Nav: Home

New brain tumor imaging technique uses protein found in scorpion venom

May 09, 2019

LOS ANGELES (May 9, 2019) - A novel imaging technique that uses a synthesized form of scorpion venom to light up brain tumors has shown promise in a clinical trial. The imaging system enables neurosurgeons to better see malignant growths that often are difficult to fully eliminate.

Results from the multi-institutional clinical trial, led by investigators from Cedars-Sinai and sponsored by Blaze Bioscience, Inc., appear in the journal Neurosurgery.

The new imaging technique that was studied uses a special high-sensitivity near-infrared camera developed at Cedars-Sinai, along with the imaging agent tozuleristide, or BLZ-100, developed by Blaze. The agent contains a synthetic version of an amino acid compound found in scorpion venom.

Like the natural form of the compound, the synthetic version is not toxic and binds to tumor cells. It is attached to a fluorescent dye that glows when stimulated by a near-infrared laser. Viewed through the camera, the imaging agent might allow neurosurgeons to detect the boundaries between tumors and healthy brain tissue during surgery, improving the opportunity for surgeons to remove tumor cells while sparing normal brain tissue.

"With this fluorescence, you see the tumor so much clearer because it lights up like a Christmas tree," said Adam Mamelak, MD, senior author and investigator in the trial.

That is important because of the sprawling nature of gliomas, the type of brain tumors imaged during the trial. Gliomas are highly lethal and comprise about 33% of all brain tumors. They can infiltrate brain tissue with tentacle-like structures, making them difficult to distinguish from normal brain tissue. They typically do not respond to traditional therapies such as chemotherapy and radiation. The key to extending patient survival depends on a surgeon's ability to detect and remove all parts of the tumor.

In the clinical trial, 17 adult patients with brain tumors were given varying doses of BLZ-100 before surgery. Despite the varying amounts of the drug given, the majority of tumors fluoresced, including both high- and low-grade gliomas. After surgery, patients were monitored for 30 days. Investigators found that none of the patients had any serious adverse responses to the drug, and that the imaging system was safe and could be useful for imaging the brain tumors during surgery.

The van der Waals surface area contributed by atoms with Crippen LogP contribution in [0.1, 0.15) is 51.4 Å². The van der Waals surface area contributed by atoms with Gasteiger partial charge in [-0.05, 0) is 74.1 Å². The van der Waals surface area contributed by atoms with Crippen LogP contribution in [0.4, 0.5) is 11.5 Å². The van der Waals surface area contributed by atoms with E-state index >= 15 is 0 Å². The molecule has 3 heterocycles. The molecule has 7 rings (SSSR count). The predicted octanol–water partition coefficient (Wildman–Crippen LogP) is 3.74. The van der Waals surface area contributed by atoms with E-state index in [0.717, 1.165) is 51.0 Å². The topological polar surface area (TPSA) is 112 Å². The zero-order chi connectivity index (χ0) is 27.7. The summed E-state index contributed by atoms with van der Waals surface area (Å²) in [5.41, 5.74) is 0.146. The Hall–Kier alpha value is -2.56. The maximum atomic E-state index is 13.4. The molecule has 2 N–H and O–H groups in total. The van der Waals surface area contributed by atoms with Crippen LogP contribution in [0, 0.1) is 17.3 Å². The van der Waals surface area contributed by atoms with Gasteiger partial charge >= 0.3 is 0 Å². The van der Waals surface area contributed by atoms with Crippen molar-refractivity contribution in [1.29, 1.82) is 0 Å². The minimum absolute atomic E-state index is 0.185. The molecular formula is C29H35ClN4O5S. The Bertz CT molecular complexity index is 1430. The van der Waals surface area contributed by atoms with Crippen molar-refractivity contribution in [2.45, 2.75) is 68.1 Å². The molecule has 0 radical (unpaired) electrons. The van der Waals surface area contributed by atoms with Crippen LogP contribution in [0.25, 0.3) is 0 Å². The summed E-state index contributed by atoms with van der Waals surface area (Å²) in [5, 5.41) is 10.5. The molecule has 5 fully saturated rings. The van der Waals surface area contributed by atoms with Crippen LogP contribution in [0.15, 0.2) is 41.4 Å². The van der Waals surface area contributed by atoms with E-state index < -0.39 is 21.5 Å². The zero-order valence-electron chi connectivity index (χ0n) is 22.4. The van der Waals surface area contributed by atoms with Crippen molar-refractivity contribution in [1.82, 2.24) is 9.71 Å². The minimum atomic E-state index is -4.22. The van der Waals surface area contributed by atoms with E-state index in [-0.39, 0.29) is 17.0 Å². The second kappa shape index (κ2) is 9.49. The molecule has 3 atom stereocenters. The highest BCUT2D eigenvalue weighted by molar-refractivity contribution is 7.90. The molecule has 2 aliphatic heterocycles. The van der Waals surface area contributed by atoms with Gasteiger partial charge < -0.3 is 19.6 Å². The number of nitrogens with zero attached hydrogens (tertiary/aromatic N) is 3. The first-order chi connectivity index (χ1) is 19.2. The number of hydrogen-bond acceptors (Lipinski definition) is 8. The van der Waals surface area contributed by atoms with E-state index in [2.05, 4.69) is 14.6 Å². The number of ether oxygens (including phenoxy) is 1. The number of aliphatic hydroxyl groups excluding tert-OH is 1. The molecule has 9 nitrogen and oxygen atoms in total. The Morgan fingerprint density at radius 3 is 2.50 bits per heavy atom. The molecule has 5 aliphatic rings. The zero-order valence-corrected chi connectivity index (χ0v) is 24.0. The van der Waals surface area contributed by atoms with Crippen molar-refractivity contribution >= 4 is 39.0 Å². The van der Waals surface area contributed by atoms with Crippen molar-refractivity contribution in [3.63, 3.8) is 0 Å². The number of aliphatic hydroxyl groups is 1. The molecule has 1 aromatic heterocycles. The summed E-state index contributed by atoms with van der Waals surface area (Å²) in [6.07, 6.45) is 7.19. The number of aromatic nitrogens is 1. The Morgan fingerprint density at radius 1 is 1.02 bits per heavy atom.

More clinical trials are needed to further evaluate the safety of the imaging system and demonstrate the system's effectiveness before BLZ-100 can gain approval from the Food and Drug Administration, and the camera used in the trial must be refined before it can be used seamlessly in an operating room. But Mamelak said the clinical trial results were promising.

"For a surgeon, this seamless integration of fluorescence imaging into the surgical microscope is very appealing," Mamelak said.

Unlike other experimental systems that are bulkier or rely on multiple cameras, the new imaging system uses a single camera that takes both near-infrared and white-light images by alternating between a laser and normal white lights at very high speeds. This technology enables surgeons to easily switch back and forth between "normal" vision using a surgical microscope and fluorescent "super-vision" on a nearby monitor, in real time.

The next phase of this research, already underway, is a clinical trial involving pediatric brain tumors, taking place at up to 14 sites nationwide. This trial will serve as a data set for potential FDA approval. A similar adult clinical trial is also being planned. Although Mamelak is not directly involved in performing research during this phase, he and others are eager to see if the imaging approach has applications beyond neurosurgery.

"The technique in this study holds great promise not only for brain tumors but for many other cancer types in which we need to identify the margins of cancers," said Keith L. Black, MD, chair of the Department of Neurosurgery at Cedars-Sinai. "The ultimate goal is to bring greater precision to the surgical care we provide to our patients."